Tvede’s latest book is unrivalled, and you read it with eyes wide open as bulletins from a friend who suddenly emerged from nowhere ( … ) An entirely charming book
Lars Tvede`s The Creative Society is a superb analysis of why different civilizations have lost momentum ( … ) Without a doubt one of the most important contributions to the public debate over the last decade. Read it and understand how we can create a prosperous future.
A Blue Bible for the 21st century
The Creative Society is an engaging and highly readable synthesis of history (…) If you enjoyed Steven Pinker’s The Better Angels of Our Nature, Niall Ferguson’s Civilization, Fukuyama’s The Origins of Political Order or Matt Ridley’s The Rational Optimist, then this book is for you.
… It holds the promise to change all of our worlds no matter where we live and what we do …
«The Creative Society» is a book, the reader cannot put down until the last page has been reached. It is simply exiting and fascinating. ( … ) it would be useful if it was read by politicians.
Lars Tvede has written an incredibly good book about the history of civilizations and the future.
HOW THE WEST CAN WIN THE FUTURE
«Western civilization has probably produced over 95% of all measurable creativity – of all time. That is what various statistics indicate. And this amazing creative dominance has been going on for the last 600 years – only fairly recently did nations like Japan, China and Korea join the party. This is a central observation, because over the very long term, it is not input of capital and labour that determine the fate of nations. Instead it is their ability or inability to mobilize creativity. But while Asian nations such as China are quickly getting this, are many western nations such as France now loosing it?
I raised that question in a speech given in Denmark in 2012, since many western nations for several decades had derived most if not all of their growth from issuing private and public debt – while they were losing much of their industry and seeing declining entrepreneurial activity. France, for instance, has run a fiscal deficit every year since 1974 and recently raised effective marginal taxes to close to 90 % (including income, consumption and wealth taxes), and now it seems the country cannot grow unless it borrows even more.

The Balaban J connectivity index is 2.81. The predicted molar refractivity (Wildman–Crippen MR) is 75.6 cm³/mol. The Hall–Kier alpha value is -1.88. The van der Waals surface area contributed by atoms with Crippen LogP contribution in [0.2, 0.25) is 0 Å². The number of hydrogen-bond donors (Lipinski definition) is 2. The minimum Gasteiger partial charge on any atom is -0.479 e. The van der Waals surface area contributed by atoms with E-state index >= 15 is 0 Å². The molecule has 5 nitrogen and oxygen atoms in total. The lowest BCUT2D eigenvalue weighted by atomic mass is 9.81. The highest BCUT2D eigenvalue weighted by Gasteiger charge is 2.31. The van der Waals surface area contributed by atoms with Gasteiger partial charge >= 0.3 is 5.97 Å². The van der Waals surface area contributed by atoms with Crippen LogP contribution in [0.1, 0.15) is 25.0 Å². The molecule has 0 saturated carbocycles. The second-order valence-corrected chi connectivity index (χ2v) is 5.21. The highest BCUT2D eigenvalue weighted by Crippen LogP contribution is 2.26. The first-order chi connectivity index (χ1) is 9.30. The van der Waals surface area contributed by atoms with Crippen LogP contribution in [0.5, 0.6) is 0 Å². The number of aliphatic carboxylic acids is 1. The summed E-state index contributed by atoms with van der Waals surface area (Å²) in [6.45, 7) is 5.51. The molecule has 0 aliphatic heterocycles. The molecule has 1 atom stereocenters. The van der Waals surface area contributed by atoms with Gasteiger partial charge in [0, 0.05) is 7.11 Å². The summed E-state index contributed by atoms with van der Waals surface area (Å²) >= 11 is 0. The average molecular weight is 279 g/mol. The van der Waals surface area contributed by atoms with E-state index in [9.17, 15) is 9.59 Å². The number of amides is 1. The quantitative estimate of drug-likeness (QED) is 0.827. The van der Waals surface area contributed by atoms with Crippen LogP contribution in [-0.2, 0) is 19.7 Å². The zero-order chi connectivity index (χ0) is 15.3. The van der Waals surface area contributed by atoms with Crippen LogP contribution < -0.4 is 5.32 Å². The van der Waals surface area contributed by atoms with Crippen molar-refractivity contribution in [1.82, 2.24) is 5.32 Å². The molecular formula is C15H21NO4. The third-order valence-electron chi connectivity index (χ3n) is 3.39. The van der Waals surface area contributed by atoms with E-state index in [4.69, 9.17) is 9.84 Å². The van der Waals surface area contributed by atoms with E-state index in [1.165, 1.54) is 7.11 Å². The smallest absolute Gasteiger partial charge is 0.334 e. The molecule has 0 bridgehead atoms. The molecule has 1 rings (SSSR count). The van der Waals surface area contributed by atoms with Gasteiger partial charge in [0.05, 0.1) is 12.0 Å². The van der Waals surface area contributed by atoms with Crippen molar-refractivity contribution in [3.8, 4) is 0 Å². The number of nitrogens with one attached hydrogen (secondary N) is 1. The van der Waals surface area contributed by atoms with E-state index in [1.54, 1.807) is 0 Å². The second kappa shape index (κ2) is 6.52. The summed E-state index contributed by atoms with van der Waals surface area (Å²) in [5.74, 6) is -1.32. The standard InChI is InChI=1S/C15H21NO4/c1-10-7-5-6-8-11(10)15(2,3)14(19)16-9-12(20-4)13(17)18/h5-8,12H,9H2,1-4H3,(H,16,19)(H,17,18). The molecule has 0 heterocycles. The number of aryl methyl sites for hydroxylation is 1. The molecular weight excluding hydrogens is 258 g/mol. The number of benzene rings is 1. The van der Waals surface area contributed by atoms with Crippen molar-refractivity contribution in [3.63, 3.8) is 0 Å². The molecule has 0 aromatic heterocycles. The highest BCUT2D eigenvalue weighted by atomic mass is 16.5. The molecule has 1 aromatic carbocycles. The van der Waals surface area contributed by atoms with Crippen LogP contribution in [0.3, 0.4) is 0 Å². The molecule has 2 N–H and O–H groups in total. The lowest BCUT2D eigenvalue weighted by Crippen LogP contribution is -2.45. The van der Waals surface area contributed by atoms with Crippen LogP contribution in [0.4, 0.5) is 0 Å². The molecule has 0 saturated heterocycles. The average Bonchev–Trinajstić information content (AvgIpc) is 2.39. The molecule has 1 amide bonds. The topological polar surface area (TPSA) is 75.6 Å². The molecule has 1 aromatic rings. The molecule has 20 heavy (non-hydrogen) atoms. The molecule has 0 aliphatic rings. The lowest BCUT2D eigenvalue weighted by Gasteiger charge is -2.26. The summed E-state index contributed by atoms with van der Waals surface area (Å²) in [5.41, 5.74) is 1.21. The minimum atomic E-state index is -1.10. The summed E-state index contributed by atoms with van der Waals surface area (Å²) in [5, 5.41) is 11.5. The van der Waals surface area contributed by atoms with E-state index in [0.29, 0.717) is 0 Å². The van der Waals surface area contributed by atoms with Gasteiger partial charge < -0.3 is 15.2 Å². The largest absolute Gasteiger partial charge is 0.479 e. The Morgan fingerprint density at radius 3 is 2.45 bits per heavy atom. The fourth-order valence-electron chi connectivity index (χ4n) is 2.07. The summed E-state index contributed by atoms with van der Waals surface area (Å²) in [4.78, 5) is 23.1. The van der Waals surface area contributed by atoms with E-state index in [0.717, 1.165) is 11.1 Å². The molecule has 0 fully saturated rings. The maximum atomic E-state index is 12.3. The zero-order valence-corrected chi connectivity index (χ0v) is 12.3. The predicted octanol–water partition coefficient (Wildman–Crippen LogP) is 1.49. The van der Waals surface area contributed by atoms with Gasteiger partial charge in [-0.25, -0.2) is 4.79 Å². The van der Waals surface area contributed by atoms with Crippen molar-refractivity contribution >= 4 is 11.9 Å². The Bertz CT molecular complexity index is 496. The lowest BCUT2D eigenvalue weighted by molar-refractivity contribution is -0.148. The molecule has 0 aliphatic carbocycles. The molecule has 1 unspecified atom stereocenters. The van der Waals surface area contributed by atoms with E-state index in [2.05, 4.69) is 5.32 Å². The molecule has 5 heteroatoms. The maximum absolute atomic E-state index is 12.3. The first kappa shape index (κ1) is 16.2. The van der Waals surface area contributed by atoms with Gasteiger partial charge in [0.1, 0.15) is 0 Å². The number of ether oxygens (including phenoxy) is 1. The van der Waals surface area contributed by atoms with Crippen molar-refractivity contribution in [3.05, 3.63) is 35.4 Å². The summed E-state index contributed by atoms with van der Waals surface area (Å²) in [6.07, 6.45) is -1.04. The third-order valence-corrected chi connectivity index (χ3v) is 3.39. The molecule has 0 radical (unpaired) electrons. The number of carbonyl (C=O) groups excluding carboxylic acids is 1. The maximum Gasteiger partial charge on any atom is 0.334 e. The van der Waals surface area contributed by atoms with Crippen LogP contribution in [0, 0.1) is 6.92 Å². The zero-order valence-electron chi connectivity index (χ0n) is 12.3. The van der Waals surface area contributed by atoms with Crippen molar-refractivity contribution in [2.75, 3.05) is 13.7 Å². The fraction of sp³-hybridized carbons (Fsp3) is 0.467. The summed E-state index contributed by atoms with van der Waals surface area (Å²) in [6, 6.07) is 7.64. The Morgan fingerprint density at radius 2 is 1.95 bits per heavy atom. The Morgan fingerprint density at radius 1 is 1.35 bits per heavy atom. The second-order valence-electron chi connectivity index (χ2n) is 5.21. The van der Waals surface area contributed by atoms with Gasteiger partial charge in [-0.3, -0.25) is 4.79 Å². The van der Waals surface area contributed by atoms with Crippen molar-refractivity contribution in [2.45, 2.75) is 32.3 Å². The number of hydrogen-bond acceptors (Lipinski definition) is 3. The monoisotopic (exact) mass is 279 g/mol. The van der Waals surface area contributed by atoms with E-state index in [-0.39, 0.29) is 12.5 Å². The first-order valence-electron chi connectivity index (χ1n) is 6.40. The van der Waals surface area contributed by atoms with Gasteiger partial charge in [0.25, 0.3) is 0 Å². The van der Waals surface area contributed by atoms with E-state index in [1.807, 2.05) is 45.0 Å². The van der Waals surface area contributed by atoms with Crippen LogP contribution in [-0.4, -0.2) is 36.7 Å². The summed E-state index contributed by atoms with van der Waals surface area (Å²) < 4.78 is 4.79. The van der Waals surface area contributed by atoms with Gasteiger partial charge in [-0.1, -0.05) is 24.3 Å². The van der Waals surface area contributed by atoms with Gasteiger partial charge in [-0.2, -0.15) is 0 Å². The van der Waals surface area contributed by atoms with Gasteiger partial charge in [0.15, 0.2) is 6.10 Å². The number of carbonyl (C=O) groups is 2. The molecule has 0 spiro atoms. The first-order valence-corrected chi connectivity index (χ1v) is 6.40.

France is not alone, and this is dangerous, I said, particularly because many people seem unconcerned about it. It appears to me that while everyone talks about the long term sustainability of the environment, not many question the long term viability of Western civilisation in its current form. If it has become essentially static in many nations, is it then economically sustainable in the long term? Personally, I don’t think it is.
After the speech, a publisher from Gyldendal – Denmark’s biggest book publisher – came over to me and asked, if I would like to write a book for them about what I had just said. So I did, and it ended up taking me through a more complex journey than I had expected. For instance, as I wrote it I ran into questions like:
- How come we Homo sapiens beat the Neanderthals?
- Why do we have sausage dogs?
- Why have 200 empires fallen?
- Can the public sector become as creative as the private sector? – if so: how?
- How come Argentina keeps falling and Singapore keeps rising?
- Why have inflation-adjusted commodity prices fallen steadily for over 200 years?
- Is there a «state cycle» similar to business cycles?
- Why did the West rather than China or Islam conquer the world in the age of discovery?
- Why did Uruk, Athen, Alexandria, Bagdad and Hangzhou stop being creative powerhouses?
- Why was Hong Kong 17 times richer than China in 1980?
- Why does creativity often explode after wars?
- How come the British once ruled the seas – and not, for instance France, Spain, China or the Ottomans?
- What is the real story of the disaster on Easter Island?
- What kind of people start new companies?
- Is creativity a question of money, institutions, public culture -or what?
- Why are South Koreans 30 times richer than North Koreans?
- Why was the «dark» medieval ages far more creative than the glorious Roman Empire?
- How may the world look in year 2050? – In 2100? – Further out?
- Are there limits to growth?
Covers and other Editions
This book has been published in international markets in several other languages and editions.